Police officers are seen in Mumbai, India, on March 23, 2020. Several journalists were recently detained or attacked amid the coronavirus lockdown in India. (AP/Rafiq Maqbool)
Police officers are seen in Mumbai, India, on March 23, 2020. Several journalists were recently detained or attacked amid the coronavirus lockdown in India. (AP/Rafiq Maqbool)

Journalists detained, assaulted in India during COVID-19 lockdown

On April 11, 2020, police in the Bandipora district of Indian-controlled Jammu and Kashmir state arrested Mushtaq Ganaie, a reporter with the English-language privately held daily Kashmir Observer, on allegations of obstructing police, violating the COVID-19 lockdown, and spreading the virus, according to Ganaie, who spoke to CPJ via phone, and a report by his employer.

Ganaie told CPJ that police stopped his vehicle while he was reporting on the lockdown in the region, and refused to let him go despite showing his press ID.

Police detained him for two days and hit him while in custody, injuring his arms and body, Ganaie said. He was released on bail on April 13 while authorities investigate the allegations against him, according to news website The Kashmirwalla.

Ganaie told CPJ police returned his phone to him two days after his release, and returned his car after six days.

Also on April 11, a mob in Maharashtra’s Ahmednagar district attacked Balasaheb Navgire, a freelance reporter, after he reported on a family that was quarantined due to COVID-19, according to news reports. The police filed a case against the assailants, but no arrests have been made, according to The Hindu newspaper.

According to the Telegraph newspaper, the mob comprised 12 attackers, including members of the quarantined family who were upset that Navgire identified them in his report.

CPJ could not find contact information for Navgire or determine the extent of his injuries.

On April 13, a police officer in the Handwara district in north Jammu and Kashmir state threatened the father of Gowhar Ali Wani, a freelance journalist, whose name was not released, telling him that his son would be arrested “if he continues to film and photograph” in the region, according to Qazi Zaid, editor of Free Press Kashmir, a local press freedom group, who spoke to CPJ over the phone.

The following day, police came to Wani’s home and attacked him, pulling his clothes and slapping him, and then detained Wani’s father, according to news website The Kashmirwalla and a tweet by Wani.

According to Zaid, Wani’s father was detained for one day and was then released without charge.

On April 15, Mumbai police arrested Rahul Kulkarni, a reporter with Marathi-language privately held news channel ABP Majha, for alleged “rumor-mongering,” according to the Indian Express. The arrest stemmed from Kulkarni’s reporting that railways may open new trains for migrants stuck in large cities, according to that report.

Speaking to news website Newslaundry, Kulkarni claimed that he based his report on an official notice issued by the railways. Railway officials later claimed that the notice was not meant for public dissemination, according to reports.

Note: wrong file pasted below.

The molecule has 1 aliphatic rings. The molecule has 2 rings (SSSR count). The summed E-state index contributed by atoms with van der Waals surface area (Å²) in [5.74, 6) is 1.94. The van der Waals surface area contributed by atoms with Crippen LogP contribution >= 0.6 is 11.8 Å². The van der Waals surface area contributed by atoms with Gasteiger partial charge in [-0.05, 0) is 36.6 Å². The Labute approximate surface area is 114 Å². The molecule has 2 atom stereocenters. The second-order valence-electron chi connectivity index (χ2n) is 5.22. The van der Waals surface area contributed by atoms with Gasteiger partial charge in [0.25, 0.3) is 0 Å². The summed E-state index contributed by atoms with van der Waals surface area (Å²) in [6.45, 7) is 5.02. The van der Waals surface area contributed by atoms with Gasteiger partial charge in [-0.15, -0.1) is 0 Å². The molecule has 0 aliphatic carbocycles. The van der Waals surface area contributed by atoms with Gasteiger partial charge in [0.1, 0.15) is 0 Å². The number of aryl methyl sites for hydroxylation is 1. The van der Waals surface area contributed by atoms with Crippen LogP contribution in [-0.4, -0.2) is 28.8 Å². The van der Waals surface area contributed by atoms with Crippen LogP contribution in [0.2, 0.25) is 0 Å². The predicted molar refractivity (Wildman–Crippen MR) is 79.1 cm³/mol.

Authorities released Kulkarni on bail on April 16 after police accused him of violating penal code sections for negligence and acts likely to spread disease, intent to cause panic, disobedience of a public order, and abetting an offense by the public, as well violating the Epidemic Diseases Act, according to Newslaundry; if charged and convicted, he could face up to three years in prison.

Kulkarni and his news outlet have stood by his reporting, according to the Indian Express.

On April 22, two men attacked Arnab Goswami, editor of privately held news broadcaster Republic TV, and his wife, Samyabrata Ray, while they were driving home from his office in Mumbai, according to a video posted on Republic TV’s Twitter account and news reports.

According to Goswami, who was seen in Republic TV’s video on Twitter, men threw black ink at his car and were apprehended by his security guards. The Wire reported that the attackers have been arrested.

Goswami said in his broadcast that the attackers belonged to the opposition Congress party and were harassing him over his criticism of the party. Goswami has also been the subject of multiple police complaints filed by Congress party workers after he held a panel discussion questioning opposition leader and Congress President Sonia Gandhi’s alleged silence on the lynching of two Hindu monks, according to news reports.

On April 25, the Supreme Court stopped police from taking any coercive action against Goswami for three weeks, according to news website Firstpost. According to the National Herald news website, the complaints accused Goswami of insult, vilification of religion or race, defamation, incitement, and other offenses.

CPJ texted the police departments of Mumbai, Jammu and Kashmir, and Maharashtra, but did not receive any responses. CPJ texted the Congress party for comment but did not immediately receive any response.

CPJ’s safety advisory for journalists covering the coronavirus outbreak is available in English and South Asian languages including Marathi, Tamil, and Hindi.